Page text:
I let the third coat cure for several days and then while Kat was at work on Sunday (yesterday, July 23rd) I proceeded to install it. First I had to prep the surface. This meant clearing off all of the clutter that was on the base, cleaning it and then applying a generous amount of glue.

Looks a lot like a breakfast pastry, doesn’t it? With the base all prepped, all there was to do was put the newly finished counter into place. I clamped it and screwed it down from underneath. That counter is not going anywhere.

Sorry for that blurry picture, but you can probably see just how shiny the counter is. Here is a close up.

Unfortunately, I discovered the hard way that it scratches pretty easily, or at least the brand that we used for this project. You can see the scratches I put in it in the bottom-left corner of the above picture. I didn’t have a way to clamp the counter down at the back so I used a 20L (5 gallon) jug of water to weigh it down. In positioning it on the counter, I twisted it a bit and the bottom of the jug is knurled plastic, so it left those marks you see above.

Fortunately, this is the trailer and not the house, so learning these things ahead of time is a useful experience.

With the counter locked down, it was time to install the sink.

Unfortunately, I miscalculated just how many pieces I would need to finish the plumbing of the sink drain and I wasn’t able to get it completed in one day. Kat was in town this morning so she stopped at the hardware store and picked up the missing pieces.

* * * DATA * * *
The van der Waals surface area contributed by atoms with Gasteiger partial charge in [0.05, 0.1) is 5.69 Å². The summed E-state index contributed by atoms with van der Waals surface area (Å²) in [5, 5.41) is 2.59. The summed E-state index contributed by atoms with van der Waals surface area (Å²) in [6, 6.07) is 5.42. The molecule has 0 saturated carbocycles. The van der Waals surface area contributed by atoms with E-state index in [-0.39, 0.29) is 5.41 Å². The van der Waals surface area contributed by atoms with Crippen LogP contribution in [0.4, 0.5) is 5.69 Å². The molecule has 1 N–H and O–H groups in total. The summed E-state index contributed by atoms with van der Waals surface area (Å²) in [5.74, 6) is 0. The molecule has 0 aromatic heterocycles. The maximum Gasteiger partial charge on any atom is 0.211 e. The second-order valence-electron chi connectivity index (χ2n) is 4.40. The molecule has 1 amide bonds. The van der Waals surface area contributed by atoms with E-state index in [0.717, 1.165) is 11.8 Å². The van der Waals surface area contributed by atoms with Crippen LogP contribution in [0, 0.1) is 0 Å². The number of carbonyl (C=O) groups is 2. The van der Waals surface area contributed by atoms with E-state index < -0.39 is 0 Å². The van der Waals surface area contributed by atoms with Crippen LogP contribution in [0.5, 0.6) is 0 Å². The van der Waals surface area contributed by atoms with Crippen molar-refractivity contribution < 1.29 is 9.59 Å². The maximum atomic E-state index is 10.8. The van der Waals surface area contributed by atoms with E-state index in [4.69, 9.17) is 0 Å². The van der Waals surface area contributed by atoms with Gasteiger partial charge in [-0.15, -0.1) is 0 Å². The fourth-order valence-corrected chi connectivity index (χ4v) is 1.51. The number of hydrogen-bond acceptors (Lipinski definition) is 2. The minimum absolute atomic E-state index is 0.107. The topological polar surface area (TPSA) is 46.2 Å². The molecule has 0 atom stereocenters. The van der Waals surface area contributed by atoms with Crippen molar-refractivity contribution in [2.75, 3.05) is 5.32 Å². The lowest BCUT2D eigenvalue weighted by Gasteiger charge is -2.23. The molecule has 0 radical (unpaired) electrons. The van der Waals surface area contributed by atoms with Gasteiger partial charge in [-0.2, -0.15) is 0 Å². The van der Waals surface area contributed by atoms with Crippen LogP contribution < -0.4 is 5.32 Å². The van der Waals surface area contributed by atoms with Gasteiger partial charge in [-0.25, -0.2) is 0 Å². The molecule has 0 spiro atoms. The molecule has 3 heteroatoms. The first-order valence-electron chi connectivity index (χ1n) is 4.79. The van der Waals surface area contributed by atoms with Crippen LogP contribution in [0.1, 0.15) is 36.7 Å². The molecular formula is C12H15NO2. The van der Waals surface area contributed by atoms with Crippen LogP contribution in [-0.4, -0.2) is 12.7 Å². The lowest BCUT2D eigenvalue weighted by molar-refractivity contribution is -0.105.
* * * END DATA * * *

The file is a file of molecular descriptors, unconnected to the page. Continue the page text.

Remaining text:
Here is a picture of the plumbing for the drain, immediately connected to the bottom of the sink.

I bought a P-trap that included the clean-out, just to make our lives easier if anything needed some maintenance later on. Frankly, I don’t know why they call it a P-trap. A U-bend or an S-trap would be better. I like S-trap actually because you could make it stand for stink-trap, as the whole point of that is to keep some water in the pipe to prevent smells from the sewer or septic from entering your home.

Anyway, that pipe that you see traveling downwards at a 45 degree angle joins up with all of this stuff at the bottom.

I added a clean-out plug, for future maintenance, though it was a bit overkill. There is another one on just the other side of the wall on the right.

The part with the T and the pipe heading out the wall through the blue insulation is the new plumbing vent I put in. The old one had been in the wall inside the small room where the toilet had been, but we removed all of that, so I needed to put the vent back in somewhere. This was a pretty convenient spot, right next to the wall. I just put a 45 degree connector on the T-junction and ran the pipe out the wall, upwards at an angle. There is another 45 just outside the wall and the pipe then runs straight up the wall of the trailer.

After it was all glued together and all of the threaded bits had their sealing tape applied, it was time to try it out.

Yay! No leaks. Now we don’t need to go outside to dump our dish water. In fact, we might even be able to do the dishes in the sink. Woah! Not sure we’re ready for that kind of excitement. It’s been a good two years since we could do our own dishes in a sink.

On a side note, we discovered something interesting about ABS glue and rigid insulation: the former will melt and dissolve the latter. Here you can see the hole underneath the pipe where the glue squished out and dropped onto the insulation.

Something to be aware of if you’re ever gluing ABS pipe near rigid foam insulation.

Despite the small flaws (and scratches… grrr) in the counter-top, this project turned out pretty well. Now if only we can complete the next project in a more timely fashion.